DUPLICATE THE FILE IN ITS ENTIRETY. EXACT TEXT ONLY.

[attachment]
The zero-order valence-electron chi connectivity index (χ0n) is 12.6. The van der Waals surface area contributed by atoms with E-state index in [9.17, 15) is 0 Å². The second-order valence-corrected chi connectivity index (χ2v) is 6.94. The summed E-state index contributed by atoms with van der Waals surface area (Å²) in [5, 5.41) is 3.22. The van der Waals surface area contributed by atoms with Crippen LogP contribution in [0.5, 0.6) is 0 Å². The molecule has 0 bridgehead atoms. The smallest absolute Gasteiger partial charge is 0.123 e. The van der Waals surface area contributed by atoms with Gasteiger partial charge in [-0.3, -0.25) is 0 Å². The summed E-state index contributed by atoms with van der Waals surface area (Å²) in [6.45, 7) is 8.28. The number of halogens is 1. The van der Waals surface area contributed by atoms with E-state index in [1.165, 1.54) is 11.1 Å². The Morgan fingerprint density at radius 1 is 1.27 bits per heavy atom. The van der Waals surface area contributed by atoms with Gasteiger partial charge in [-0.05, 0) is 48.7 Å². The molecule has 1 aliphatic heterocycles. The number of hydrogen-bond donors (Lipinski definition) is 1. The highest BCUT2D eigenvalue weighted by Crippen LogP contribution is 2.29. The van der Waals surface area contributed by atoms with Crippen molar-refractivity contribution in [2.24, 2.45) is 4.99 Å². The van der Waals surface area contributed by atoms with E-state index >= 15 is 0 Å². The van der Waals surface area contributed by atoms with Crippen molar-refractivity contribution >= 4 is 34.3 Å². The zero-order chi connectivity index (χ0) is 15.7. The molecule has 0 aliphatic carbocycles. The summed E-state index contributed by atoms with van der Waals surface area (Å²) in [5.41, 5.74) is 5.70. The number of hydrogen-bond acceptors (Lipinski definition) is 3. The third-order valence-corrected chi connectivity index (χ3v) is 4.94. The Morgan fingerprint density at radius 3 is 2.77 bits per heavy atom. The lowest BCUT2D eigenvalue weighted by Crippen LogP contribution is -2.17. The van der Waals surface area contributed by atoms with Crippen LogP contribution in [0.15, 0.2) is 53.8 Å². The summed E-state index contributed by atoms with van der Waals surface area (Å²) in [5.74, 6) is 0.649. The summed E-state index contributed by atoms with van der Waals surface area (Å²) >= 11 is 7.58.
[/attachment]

The zero-order valence-electron chi connectivity index (χ0n) is 12.6. The van der Waals surface area contributed by atoms with E-state index in [9.17, 15) is 0 Å². The second-order valence-corrected chi connectivity index (χ2v) is 6.94. The summed E-state index contributed by atoms with van der Waals surface area (Å²) in [5, 5.41) is 3.22. The van der Waals surface area contributed by atoms with Crippen LogP contribution in [0.5, 0.6) is 0 Å². The molecule has 0 bridgehead atoms. The smallest absolute Gasteiger partial charge is 0.123 e. The van der Waals surface area contributed by atoms with Gasteiger partial charge in [-0.3, -0.25) is 0 Å². The summed E-state index contributed by atoms with van der Waals surface area (Å²) in [6.45, 7) is 8.28. The number of halogens is 1. The van der Waals surface area contributed by atoms with E-state index in [1.165, 1.54) is 11.1 Å². The Morgan fingerprint density at radius 1 is 1.27 bits per heavy atom. The van der Waals surface area contributed by atoms with Gasteiger partial charge in [-0.05, 0) is 48.7 Å². The molecule has 1 aliphatic heterocycles. The number of hydrogen-bond donors (Lipinski definition) is 1. The highest BCUT2D eigenvalue weighted by Crippen LogP contribution is 2.29. The van der Waals surface area contributed by atoms with Crippen molar-refractivity contribution in [2.24, 2.45) is 4.99 Å². The van der Waals surface area contributed by atoms with E-state index >= 15 is 0 Å². The van der Waals surface area contributed by atoms with Crippen molar-refractivity contribution >= 4 is 34.3 Å². The zero-order chi connectivity index (χ0) is 15.7. The molecule has 0 aliphatic carbocycles. The summed E-state index contributed by atoms with van der Waals surface area (Å²) in [5.41, 5.74) is 5.70. The number of hydrogen-bond acceptors (Lipinski definition) is 3. The third-order valence-corrected chi connectivity index (χ3v) is 4.94. The Morgan fingerprint density at radius 3 is 2.77 bits per heavy atom. The lowest BCUT2D eigenvalue weighted by Crippen LogP contribution is -2.17. The van der Waals surface area contributed by atoms with Crippen LogP contribution in [0.15, 0.2) is 53.8 Å². The summed E-state index contributed by atoms with van der Waals surface area (Å²) in [5.74, 6) is 0.649. The summed E-state index contributed by atoms with van der Waals surface area (Å²) >= 11 is 7.58.